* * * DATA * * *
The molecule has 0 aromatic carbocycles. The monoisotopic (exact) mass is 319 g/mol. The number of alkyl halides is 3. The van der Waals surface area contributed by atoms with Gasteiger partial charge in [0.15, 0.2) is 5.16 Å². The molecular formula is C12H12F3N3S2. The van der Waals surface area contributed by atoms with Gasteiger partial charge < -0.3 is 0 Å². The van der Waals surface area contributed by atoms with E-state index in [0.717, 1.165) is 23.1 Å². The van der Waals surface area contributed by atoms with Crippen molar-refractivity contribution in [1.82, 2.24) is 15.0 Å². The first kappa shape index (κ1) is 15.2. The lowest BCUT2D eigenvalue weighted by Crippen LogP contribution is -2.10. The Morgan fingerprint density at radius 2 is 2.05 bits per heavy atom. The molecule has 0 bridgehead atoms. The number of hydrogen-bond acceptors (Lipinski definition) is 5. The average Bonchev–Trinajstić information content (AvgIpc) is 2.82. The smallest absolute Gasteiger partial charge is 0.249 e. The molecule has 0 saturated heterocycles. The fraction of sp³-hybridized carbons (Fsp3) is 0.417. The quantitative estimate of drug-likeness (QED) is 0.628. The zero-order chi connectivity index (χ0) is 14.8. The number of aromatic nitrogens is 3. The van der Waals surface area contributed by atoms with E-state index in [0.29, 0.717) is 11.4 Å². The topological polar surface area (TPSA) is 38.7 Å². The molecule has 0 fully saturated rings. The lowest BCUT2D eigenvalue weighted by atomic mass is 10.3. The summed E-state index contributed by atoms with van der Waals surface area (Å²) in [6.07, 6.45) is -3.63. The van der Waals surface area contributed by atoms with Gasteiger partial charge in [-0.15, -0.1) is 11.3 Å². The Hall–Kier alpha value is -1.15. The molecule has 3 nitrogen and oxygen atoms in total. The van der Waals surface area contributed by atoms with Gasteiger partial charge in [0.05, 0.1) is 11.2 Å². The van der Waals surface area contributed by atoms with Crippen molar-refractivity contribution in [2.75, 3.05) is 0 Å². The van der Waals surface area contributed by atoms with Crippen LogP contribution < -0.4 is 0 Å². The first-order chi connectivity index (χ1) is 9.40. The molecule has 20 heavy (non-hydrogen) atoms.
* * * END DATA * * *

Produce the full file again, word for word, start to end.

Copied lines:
The molecule has 0 aromatic carbocycles. The monoisotopic (exact) mass is 319 g/mol. The number of alkyl halides is 3. The van der Waals surface area contributed by atoms with Gasteiger partial charge in [0.15, 0.2) is 5.16 Å². The molecular formula is C12H12F3N3S2. The van der Waals surface area contributed by atoms with Gasteiger partial charge < -0.3 is 0 Å². The van der Waals surface area contributed by atoms with E-state index in [0.717, 1.165) is 23.1 Å². The van der Waals surface area contributed by atoms with Crippen molar-refractivity contribution in [1.82, 2.24) is 15.0 Å². The first kappa shape index (κ1) is 15.2. The lowest BCUT2D eigenvalue weighted by Crippen LogP contribution is -2.10. The Morgan fingerprint density at radius 2 is 2.05 bits per heavy atom. The molecule has 0 bridgehead atoms. The number of hydrogen-bond acceptors (Lipinski definition) is 5. The average Bonchev–Trinajstić information content (AvgIpc) is 2.82. The smallest absolute Gasteiger partial charge is 0.249 e. The molecule has 0 saturated heterocycles. The fraction of sp³-hybridized carbons (Fsp3) is 0.417. The quantitative estimate of drug-likeness (QED) is 0.628. The zero-order chi connectivity index (χ0) is 14.8. The number of aromatic nitrogens is 3. The van der Waals surface area contributed by atoms with E-state index in [0.29, 0.717) is 11.4 Å². The topological polar surface area (TPSA) is 38.7 Å². The molecule has 0 fully saturated rings. The lowest BCUT2D eigenvalue weighted by atomic mass is 10.3. The summed E-state index contributed by atoms with van der Waals surface area (Å²) in [6.07, 6.45) is -3.63. The van der Waals surface area contributed by atoms with Gasteiger partial charge in [-0.15, -0.1) is 11.3 Å². The Hall–Kier alpha value is -1.15. The molecule has 3 nitrogen and oxygen atoms in total. The van der Waals surface area contributed by atoms with Gasteiger partial charge in [0.05, 0.1) is 11.2 Å². The van der Waals surface area contributed by atoms with Crippen molar-refractivity contribution in [2.75, 3.05) is 0 Å². The van der Waals surface area contributed by atoms with Crippen LogP contribution < -0.4 is 0 Å². The first-order chi connectivity index (χ1) is 9.40. The molecule has 20 heavy (non-hydrogen) atoms.